History: The national emblem of the State of Israel includes a seven branched-candelabrum, called Menorah, flanked by two olive branches. The stylized image of the Menorah that appears below was adopted as the emblem of Israel by the decision of The Provisional Council of State on 11 Shevat 5709 (10 February 1949). The Bible (Exodus) includes specifications for the design of the Menorah to be placed in the Temple. Menorah has been used as one of the oldest Jewish symbols that appeared on coins, and on the walls and floors of synagogues. After the destruction of the Temple by the Romans, the Menorah was transported to Rome. A stone relief in the Triumphal Arch of Titus in Rome depicts the parade that carried the Menorah in the streets of Rome. There is a controversy whether the Menorah pictured in this relief reflects accurately the shape of the Menorah that was in the Temple. For further historical information see Israel Foreign Ministry site.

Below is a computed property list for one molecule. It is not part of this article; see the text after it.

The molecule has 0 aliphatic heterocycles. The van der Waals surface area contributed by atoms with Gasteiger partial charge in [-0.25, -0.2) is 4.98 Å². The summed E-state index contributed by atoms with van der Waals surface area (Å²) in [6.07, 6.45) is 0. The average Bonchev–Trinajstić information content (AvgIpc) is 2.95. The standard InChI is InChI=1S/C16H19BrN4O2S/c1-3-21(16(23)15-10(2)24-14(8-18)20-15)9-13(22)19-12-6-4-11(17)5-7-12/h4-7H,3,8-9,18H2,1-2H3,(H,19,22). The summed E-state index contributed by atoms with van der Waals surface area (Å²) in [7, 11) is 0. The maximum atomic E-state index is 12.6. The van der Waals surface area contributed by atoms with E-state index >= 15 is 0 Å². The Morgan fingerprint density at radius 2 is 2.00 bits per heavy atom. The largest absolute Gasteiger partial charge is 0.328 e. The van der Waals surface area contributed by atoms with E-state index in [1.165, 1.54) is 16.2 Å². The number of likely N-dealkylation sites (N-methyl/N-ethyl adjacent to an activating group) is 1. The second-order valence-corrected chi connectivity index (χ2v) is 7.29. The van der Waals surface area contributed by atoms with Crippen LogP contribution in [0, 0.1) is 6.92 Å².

NOTE: By Israeli law, the official Menorah symbol of the State of Israel can only be displayed in official governmental sites. If you wish to use a symbol for Israel in your web site, please use the flag of Israel.
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At different archaeological excavations images of menorah have been found in mosaics. On January 9, 2012 a Temple Menorah Stamp was found in excavations near northern city Akko. The stamp was probably used to identify baked products.